When I showed my mother the new Bible I got for Christmas (part 1 if you haven’t read it) she mentioned needed a new Bible. Mom still carries the same Bible that Dad gave her back in the late 1980’s. She keeps it in a cover which may have been replaced a time or two. The Bible inside is over 30 years old and has pictures, newspaper clippings and notes from grandkids stuck in between the pages here and there. She wanted to know if my new Bible was a “real Bible” or something else. I knew exactly what she meant. That comes from spending a lifetime with a KJV only husband/preacher. Continue reading
“Propitiation means the turning away of wrath by an offering. In relation to soteriology, propitiation means placating or satisfying the wrath of God by the atoning sacrifice of Christ.” Charles C. Ryrie
One of things I like about the ESV is that it doesn’t necessarily do away with all of the old sounding words. Some words, like propitiation, are good words to use and the modern reader may need to look up a definition or two as necessary. The KJV uses propitiation three times, once in Romans and twice in 1 John. The NIV does not use this word all, in the case of Romans 3:25 calling Christ the “sacrifice of atonement.” Continue reading
“Don’t like what the Bible says? Sue the Publisher” is one of the more popular things I’ve written lately. On Saturday, more people viewed that post than hit my site searching for Outrigger Island. I’ve learned a little more about this story in the mean time:
Pictured above is Bradley Fowler. In my original article, I mentioned several publishers that had better get ready to be next, and one of them was Thomas Nelson. It turns out Fowler has already filed suit against Thomas Nelson as well. Zondervan says Fowler is putting fault in the wrong place, pointing out that none of the translation they publish were translated in house. Fowler’s claim is that these publishers intentionally crafted a religious judgment that homosexuals were sinners. I wonder if Fowler ever read the King James Bible? In the case of the KJV, it has been around so long it is public domain; there were no copyrights in 1611. There’s no one to sue if you don’t like what the KJV has to say. Of course, my original premise has not changed:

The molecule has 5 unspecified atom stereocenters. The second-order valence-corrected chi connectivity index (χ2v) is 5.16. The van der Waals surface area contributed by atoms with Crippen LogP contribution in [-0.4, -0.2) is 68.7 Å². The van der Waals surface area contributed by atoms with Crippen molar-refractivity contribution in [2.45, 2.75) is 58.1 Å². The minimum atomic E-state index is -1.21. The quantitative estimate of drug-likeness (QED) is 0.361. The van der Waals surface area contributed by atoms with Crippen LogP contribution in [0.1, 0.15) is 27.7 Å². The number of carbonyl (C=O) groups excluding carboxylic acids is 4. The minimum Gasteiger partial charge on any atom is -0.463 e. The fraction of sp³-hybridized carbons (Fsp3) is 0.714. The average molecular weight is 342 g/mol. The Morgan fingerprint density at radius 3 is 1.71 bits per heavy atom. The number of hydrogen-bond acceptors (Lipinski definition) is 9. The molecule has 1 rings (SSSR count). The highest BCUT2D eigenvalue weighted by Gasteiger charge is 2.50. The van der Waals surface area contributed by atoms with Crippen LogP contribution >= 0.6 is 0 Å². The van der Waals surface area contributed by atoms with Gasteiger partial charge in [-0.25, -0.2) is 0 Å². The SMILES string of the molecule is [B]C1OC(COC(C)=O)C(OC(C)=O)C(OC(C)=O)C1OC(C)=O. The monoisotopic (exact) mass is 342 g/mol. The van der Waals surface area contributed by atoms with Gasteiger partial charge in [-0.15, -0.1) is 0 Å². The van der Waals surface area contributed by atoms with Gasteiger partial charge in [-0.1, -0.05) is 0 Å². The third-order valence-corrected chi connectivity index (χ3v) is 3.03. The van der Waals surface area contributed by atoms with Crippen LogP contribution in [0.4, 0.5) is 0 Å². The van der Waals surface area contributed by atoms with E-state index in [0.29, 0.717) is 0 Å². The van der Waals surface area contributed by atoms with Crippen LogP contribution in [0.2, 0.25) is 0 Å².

HOMOSEXUALITY IS A SIN, IT DOENS’T MATTER WHAT TRANSLATION YOU’RE READING!
I’ve also learned that people having been sueing publishing companies in Canada – and winning – so we shouldn’t be surprised that it finally happened here. Fowler is representing himself in both cases, and you know how that usually turns out. Will someone please hurry up and throw this case out of court so the overworked system can move on to a real case. May God have mercy on us all.
“The ESV satisfies the preaching, memorizing, studying, and reading needs of our church, from children to adults. We are building all of our future ministry around it.”
Pastor for Preaching and Vision, Bethlehem Baptist Church, Minneapolis
I was first introduced to the English Standard Version when I joined the ministry I am presently involved with about five years ago. (see footnotes) The ESV translation is used by our Bible teachers in our classes. Our campus minister uses it most often when preaching in chapel, but not always. Since I got mine in 2004, I always teach and preach from it. I believe the ESV to be the Holy Scripture presented in our modern form of spoken and written English. It is the Bible. Continue reading